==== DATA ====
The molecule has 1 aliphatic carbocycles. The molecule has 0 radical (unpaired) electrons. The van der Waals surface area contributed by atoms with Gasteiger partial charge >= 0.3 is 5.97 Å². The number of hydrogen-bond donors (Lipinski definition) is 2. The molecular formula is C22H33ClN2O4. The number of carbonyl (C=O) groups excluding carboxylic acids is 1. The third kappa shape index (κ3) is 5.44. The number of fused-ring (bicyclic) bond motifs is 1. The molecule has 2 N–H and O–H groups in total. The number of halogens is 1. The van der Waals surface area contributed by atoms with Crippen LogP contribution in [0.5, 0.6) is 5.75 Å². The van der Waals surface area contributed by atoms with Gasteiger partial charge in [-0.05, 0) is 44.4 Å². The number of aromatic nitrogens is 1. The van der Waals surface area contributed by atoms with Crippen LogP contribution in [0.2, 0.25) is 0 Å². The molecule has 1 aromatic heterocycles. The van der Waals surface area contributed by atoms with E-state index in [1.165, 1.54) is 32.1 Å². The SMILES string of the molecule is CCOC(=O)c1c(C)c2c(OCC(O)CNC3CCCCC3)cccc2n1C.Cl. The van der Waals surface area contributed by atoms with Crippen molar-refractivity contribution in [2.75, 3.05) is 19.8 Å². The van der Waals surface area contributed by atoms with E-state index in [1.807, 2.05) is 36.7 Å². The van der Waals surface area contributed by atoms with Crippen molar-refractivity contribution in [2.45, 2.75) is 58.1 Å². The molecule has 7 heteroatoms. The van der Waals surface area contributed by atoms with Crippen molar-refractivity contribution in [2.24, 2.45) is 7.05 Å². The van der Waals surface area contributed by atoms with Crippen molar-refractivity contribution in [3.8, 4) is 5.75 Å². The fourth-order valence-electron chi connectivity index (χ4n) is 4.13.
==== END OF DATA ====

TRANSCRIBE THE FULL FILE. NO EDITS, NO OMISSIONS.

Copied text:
The molecule has 1 aliphatic carbocycles. The molecule has 0 radical (unpaired) electrons. The van der Waals surface area contributed by atoms with Gasteiger partial charge >= 0.3 is 5.97 Å². The number of hydrogen-bond donors (Lipinski definition) is 2. The molecular formula is C22H33ClN2O4. The number of carbonyl (C=O) groups excluding carboxylic acids is 1. The third kappa shape index (κ3) is 5.44. The number of fused-ring (bicyclic) bond motifs is 1. The molecule has 2 N–H and O–H groups in total. The number of halogens is 1. The van der Waals surface area contributed by atoms with Crippen LogP contribution in [0.5, 0.6) is 5.75 Å². The van der Waals surface area contributed by atoms with Gasteiger partial charge in [-0.05, 0) is 44.4 Å². The number of aromatic nitrogens is 1. The van der Waals surface area contributed by atoms with Crippen LogP contribution in [0.2, 0.25) is 0 Å². The molecule has 1 aromatic heterocycles. The van der Waals surface area contributed by atoms with E-state index in [1.165, 1.54) is 32.1 Å². The SMILES string of the molecule is CCOC(=O)c1c(C)c2c(OCC(O)CNC3CCCCC3)cccc2n1C.Cl. The van der Waals surface area contributed by atoms with Crippen molar-refractivity contribution in [2.75, 3.05) is 19.8 Å². The van der Waals surface area contributed by atoms with E-state index in [1.807, 2.05) is 36.7 Å². The van der Waals surface area contributed by atoms with Crippen molar-refractivity contribution in [2.45, 2.75) is 58.1 Å². The molecule has 7 heteroatoms. The van der Waals surface area contributed by atoms with Crippen molar-refractivity contribution in [2.24, 2.45) is 7.05 Å². The van der Waals surface area contributed by atoms with Crippen molar-refractivity contribution in [3.8, 4) is 5.75 Å². The fourth-order valence-electron chi connectivity index (χ4n) is 4.13.